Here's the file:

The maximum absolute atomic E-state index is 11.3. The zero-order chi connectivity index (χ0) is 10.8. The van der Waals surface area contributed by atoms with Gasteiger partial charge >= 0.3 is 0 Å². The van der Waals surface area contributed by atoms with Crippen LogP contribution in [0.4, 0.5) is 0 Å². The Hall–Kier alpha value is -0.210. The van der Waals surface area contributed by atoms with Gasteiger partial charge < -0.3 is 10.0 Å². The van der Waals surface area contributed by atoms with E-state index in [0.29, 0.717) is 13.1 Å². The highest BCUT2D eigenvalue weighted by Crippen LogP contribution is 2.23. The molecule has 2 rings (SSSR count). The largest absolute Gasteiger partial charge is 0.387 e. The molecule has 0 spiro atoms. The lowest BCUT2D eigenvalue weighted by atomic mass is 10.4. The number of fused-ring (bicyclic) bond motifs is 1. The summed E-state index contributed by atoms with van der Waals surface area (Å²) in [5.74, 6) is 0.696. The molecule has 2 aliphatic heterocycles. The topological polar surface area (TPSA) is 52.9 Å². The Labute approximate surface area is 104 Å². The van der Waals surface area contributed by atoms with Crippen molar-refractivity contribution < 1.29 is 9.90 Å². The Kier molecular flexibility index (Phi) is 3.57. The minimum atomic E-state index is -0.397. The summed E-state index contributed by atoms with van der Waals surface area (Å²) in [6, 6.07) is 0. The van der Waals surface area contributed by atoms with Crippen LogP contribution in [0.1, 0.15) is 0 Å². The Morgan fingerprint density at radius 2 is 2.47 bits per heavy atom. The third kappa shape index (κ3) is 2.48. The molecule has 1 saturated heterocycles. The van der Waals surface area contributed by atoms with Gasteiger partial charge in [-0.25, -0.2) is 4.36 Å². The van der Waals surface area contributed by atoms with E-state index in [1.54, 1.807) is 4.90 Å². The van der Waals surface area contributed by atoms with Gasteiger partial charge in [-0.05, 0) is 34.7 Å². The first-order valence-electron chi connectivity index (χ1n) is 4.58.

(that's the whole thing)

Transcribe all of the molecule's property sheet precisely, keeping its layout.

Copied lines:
The maximum absolute atomic E-state index is 11.3. The zero-order chi connectivity index (χ0) is 10.8. The van der Waals surface area contributed by atoms with Gasteiger partial charge >= 0.3 is 0 Å². The van der Waals surface area contributed by atoms with Crippen LogP contribution in [0.4, 0.5) is 0 Å². The Hall–Kier alpha value is -0.210. The van der Waals surface area contributed by atoms with Gasteiger partial charge < -0.3 is 10.0 Å². The van der Waals surface area contributed by atoms with E-state index in [0.29, 0.717) is 13.1 Å². The highest BCUT2D eigenvalue weighted by Crippen LogP contribution is 2.23. The molecule has 2 rings (SSSR count). The largest absolute Gasteiger partial charge is 0.387 e. The molecule has 0 spiro atoms. The lowest BCUT2D eigenvalue weighted by atomic mass is 10.4. The number of fused-ring (bicyclic) bond motifs is 1. The summed E-state index contributed by atoms with van der Waals surface area (Å²) in [5.74, 6) is 0.696. The molecule has 2 aliphatic heterocycles. The topological polar surface area (TPSA) is 52.9 Å². The Labute approximate surface area is 104 Å². The van der Waals surface area contributed by atoms with Crippen molar-refractivity contribution < 1.29 is 9.90 Å². The Kier molecular flexibility index (Phi) is 3.57. The minimum atomic E-state index is -0.397. The summed E-state index contributed by atoms with van der Waals surface area (Å²) in [6, 6.07) is 0. The van der Waals surface area contributed by atoms with Crippen LogP contribution in [0.1, 0.15) is 0 Å². The Morgan fingerprint density at radius 2 is 2.47 bits per heavy atom. The third kappa shape index (κ3) is 2.48. The molecule has 1 saturated heterocycles. The van der Waals surface area contributed by atoms with Gasteiger partial charge in [-0.25, -0.2) is 4.36 Å². The van der Waals surface area contributed by atoms with E-state index in [1.54, 1.807) is 4.90 Å². The van der Waals surface area contributed by atoms with Gasteiger partial charge in [-0.05, 0) is 34.7 Å². The first-order valence-electron chi connectivity index (χ1n) is 4.58.